He is well known as an author and consultant and has written many articles and books. 1988." the quality department was responsible for quality. Juran. and teams must work on improvement projects. He is probably best known for his book Quality is Free(1979) and concepts such as . began writing articles for various journals.Source: J. and started his speaking career. Indiana. quality should become an integral part of the strategic plan. In 1955. PHILIP CROSSBY (1926±2001) Philip Bayard Crosby was born in Wheeling. implementing his pragmatic management philosophy. During his eight years with Martin Marietta. As people identify areas with improvement potential. During his fourteen years with ITT. Big "Q" allow workers to regain pride in workmanship by assuming responsibility for quality. where his early concepts concerning Quality began to form. M. In 1957 he became a senior quality engineer with Martin Marietta Co. in Orlando. Juran on Planning for Quality. Crosby developed his "Zero Defects" concepts. Crosby worked with many of the world's largest industrial and service companies. In 1952 Crosby went to work for the Crosley Corp. he joined the Navy and became a hospital corpsman. West Virginia. as a reliability technician and quality engineer. Under the "Big Q" concept. In 1946 Crosby entered the Ohio College of Podiatric Medicine in Cleveland. The infrastructure should include a quality steering team with top management leading the effort. In the old era under the concept of "little q. they should team together to improve processes and produce quality products and services. as a junior electronic test technician. Developed. and all people should be involved. and found that it worked. He joined the American Society for Quality. this time he served as a Marine Medical Corpsman. In 1965 International Telephone and Telegraph (ITT) hired Crosby as vice president in charge of corporate quality. Florida. Crosby established the Crosby Quality College in Winter Park. all people and departments are responsible for quality. NY. After a number of years in industry. he went to work for Bendix Corp. He was recalled to military service during the Korean conflict. After graduation he returned to Wheeling and practiced podiatry with his father. in Richmond. After Crosby graduated from high school. in 1926. He investigated defects found by the test people and inspectors. Florida. The Free Press.

Quality means conformance to requirements. Crosby discusses Cost of Quality and Cost of Nonconformance or Cost of Non quality. To support his Four Absolutes of Quality Management. not goodness. Crosby sees the Quality Management Maturity Grid as a first step in moving an organization towards quality management." 4. After a company has located its position on the grid. Crosby espoused his basic theories about quality in four Absolutes of Quality Management as follows: 1. Management Commitment . The measurement of quality is the price of nonconformance. not indexes.hisAbsolutes of Quality Management. Attention to customer requirements and preventing defects is evident in Crosby's definitions of quality and "non-quality" as follows: "Quality is conformance to requirements. The performance standard must be zero defects. Crosby developed the Quality Management Maturity Grid and Fourteen Steps of Quality Improvement. 14 Quality Improvement Steps. In his book Quality Is Free. non-quality is nonconformance. Other books he has written include Quality Without Tears(1984) and Completeness(1994). 2. CROSBY'S FOUR ABSOLUTES OF QUALITY. not appraisal. not "that's close enough. Quality Management Maturity Grid. When an organization designs and builds an item right the first time (or provides a service without errors).andCost of Nonconformance. The system for causing quality is prevention. Cost of Quality. but it costs more money when quality is not achieved. Crosby makes the point that it costs money to achieve quality. quality is free. 3. Zero Defects. it implements a quality improvement system based on Crosby's Fourteen Steps of Quality Improvement Absolutes of Quality as below: Step 1. When an organization has to rework or scrap an item because of poor quality. it costs more." CROSBY'S COST OF QUALITY. It does not cost anything above what would have already been spent. The intention is spend more money on preventing defects and less on inspection and rework.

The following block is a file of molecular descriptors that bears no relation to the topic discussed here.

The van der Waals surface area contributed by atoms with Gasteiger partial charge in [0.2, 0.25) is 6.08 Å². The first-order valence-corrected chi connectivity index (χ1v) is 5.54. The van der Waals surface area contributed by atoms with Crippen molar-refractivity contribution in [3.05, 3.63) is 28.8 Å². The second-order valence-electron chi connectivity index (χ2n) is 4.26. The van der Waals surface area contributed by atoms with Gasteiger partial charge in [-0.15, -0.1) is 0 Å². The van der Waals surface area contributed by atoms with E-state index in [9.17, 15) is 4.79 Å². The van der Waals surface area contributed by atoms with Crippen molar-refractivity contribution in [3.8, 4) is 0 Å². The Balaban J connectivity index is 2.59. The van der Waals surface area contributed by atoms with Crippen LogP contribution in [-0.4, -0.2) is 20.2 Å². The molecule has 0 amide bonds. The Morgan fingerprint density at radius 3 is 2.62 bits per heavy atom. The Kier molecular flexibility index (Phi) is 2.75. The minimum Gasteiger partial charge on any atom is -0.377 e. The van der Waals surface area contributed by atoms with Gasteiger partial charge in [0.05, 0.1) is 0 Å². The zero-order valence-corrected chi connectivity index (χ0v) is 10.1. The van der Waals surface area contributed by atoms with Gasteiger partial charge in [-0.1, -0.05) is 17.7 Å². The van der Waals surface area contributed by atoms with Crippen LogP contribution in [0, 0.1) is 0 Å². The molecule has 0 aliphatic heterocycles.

Crosby. 1979. Cost of Quality Evaluation Step 5. Quality Awareness Step 6. Zero Defects Step 10. Supervisory Training Step 9. Zero-Defects Planning Step 8. Quality Improvement Teams Step 3.Step 2. Error Cause Removal Step 12. Step 7. New York. Quality Measurement Step 4. McGraw-Hill Book Company. Quality Councils Step 14. Do It All Over Again . Goal Setting Step 11. Recognition Step 13. Quality Is Free. Corrective Action Crosby's Quality Management Maturity Grid Source: Philip B.